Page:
homosexual MP Tim Barnett who just got prostitution
in this country legalised so it is as valid as the corner
grocery: these high-profile MPs openly say Christianity
has no credibility or any place in public life. Consequently
they are moving to ban spanking by parents in
the home, saying out loud ridiculous things such as,
“Why is it only fundamentalist Christians feel they
have to beat their children into submission?” When
children are killed in this country by senseless beatings,
there is a renewed cry by these folks for a ban on
spanking. Yet who beats the children to death? Live-in
boyfriends! And the media refers to these scum-bags
as the dead child’s “step-father”! Neither the media nor
the politicians of this country are the least bit qualified
to judge a Christian or a Christian lifestyle, nor do they
have any Biblical mandate for authority in this area.
Especially when they do not lift a finger to defend the
17,000 most innocent of us all who are mercilessly
slaughtered every year in this country, year after year,
at the rate of one abortion every half an hour.
In the early days of Home Education here (before the
ERO), the Psychological Services officer came quite
regularly with new staff to do “practice” reviews on
our family as training for his staff. At the time we
thought it was great. He was a nice guy. So were most
of the other staff we met. We enjoyed the friendly relations
we had with officialdom. No more. The present
ERO gentleman, as I’ve said, is very positive, and we
actually like him a lot too. He’s come to our home for
a cuppa, but when he wanted to do a review2, I said
we’d never let it happen in our home on principle.
What is the principle? It is one that developed over the
years after meeting some of these state agents who do
not like home education. The fact is, they have the
power, they sit in places of influence, to make life
tough for us. When the current ERO gentleman retires,
just think what could happen to us if he is replaced by
some dragon?
Sadly I have found that these bureaucrats will overstep
their legal powers quite regularly in order to make their
job easier. It is not a vindictive thing: they just want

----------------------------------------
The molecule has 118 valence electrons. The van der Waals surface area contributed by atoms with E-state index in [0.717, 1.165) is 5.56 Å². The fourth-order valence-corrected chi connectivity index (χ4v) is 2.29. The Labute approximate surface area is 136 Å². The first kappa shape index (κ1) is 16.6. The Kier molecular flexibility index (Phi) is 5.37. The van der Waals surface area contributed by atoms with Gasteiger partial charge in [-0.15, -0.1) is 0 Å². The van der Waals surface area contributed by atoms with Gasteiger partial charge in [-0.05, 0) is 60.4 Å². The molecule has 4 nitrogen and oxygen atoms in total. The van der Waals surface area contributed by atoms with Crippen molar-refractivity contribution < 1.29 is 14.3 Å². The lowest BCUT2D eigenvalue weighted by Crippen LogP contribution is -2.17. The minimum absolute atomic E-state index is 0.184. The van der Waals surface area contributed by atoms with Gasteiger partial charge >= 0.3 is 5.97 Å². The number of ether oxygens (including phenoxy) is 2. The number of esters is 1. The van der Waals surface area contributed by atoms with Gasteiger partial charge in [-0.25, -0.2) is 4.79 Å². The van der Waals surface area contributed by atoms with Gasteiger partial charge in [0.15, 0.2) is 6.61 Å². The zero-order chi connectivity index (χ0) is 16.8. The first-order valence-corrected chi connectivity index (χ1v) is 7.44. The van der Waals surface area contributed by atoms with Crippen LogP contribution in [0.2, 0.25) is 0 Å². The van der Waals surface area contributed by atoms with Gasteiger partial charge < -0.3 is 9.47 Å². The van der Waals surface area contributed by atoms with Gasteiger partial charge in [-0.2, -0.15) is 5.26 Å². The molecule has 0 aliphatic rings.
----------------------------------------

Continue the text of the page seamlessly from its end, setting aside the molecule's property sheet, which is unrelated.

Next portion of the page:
their days to be as straight-forward and as uncomplicated
as possible. We all desire the same thing. And
that can mean they’ll do something as minor as fail to
produce their ID when doing a review in the home, as
the law requires, or as major as telling home educators
that they must have a Social Studies and a Technology
component to their programme, which the law does not
When these powerful state agents sit in our homes,
these people who can write reports that could bring
down on us the wrath of the Education authorities or
even worse, the unreasoning interventions of Child
Protection Agencies (CYFS in NZ), we do not know if
they will suddenly take umbrage at a plaque they see
hanging on the wall, a smell they encounter, what they
perceive to be a smirk on your face or an attitude in
your tone of voice, or a comment by one of the children
that “Daddy spanks really hard!” American home
educators have declared their horror and unbelief upon
learning of the standard practise here of letting ERO
people into our homes for a Review. They have further
told me that state agents in the USA are always assumed
to be on “fishing” expeditions, looking for evidence
of one thing or another as an excuse to send
along a colleague from another state agency. I no
longer see any reason why I should expose my family
to such dangers, as remote as they might be, when I
know for a fact that there are people, lots of people,
within these agencies who are totally opposed to Christianity
and to home education.
Matthew 10:16 says, “Behold, I send you out as sheep
in the midst of wolves; so be as wise as serpents and
innocent as doves.” It’s a harsh place out there and we
need to have our wits about us. One of my applications
of this is not to expose my family to unnecessary danger,
such as an ERO visit in our home. Or asking the
MoE for more money, which is just inviting them to
demand access to our personal accounts to find out
how we spend it. Or wanting the MoE to hire home
educators to assess exemptions or the ERO to hire
home educators to do reviews, thus creating harpies,
satyrs or Echidna-like hybrids who would be torn between
two masters.
Research the issues for yourselves, men, and be confident
of your stand.
1. I don’t. I see it as my responsibility before God.
Woe to the state bureaucrat who tries to prevent me
from fulfilling my responsibility.
2. This fellow did review us just recently, in our
church’s lounge: we had a great time together and
we got a glowing report…and we were not caught in
that cleft stick of trying to be gracious hosts to a
visitor in our home while at the same time trying to
keep a state agent at arm’s length and the entire
proceedings on a professional, objective level.

From Keystone Magazine

May 2004 , Vol. X No. 3
P O Box 9064
Palmerston North
Phone: (06) 357-4399
Fax: (06) 357-4389
email: craig@hef.org.nz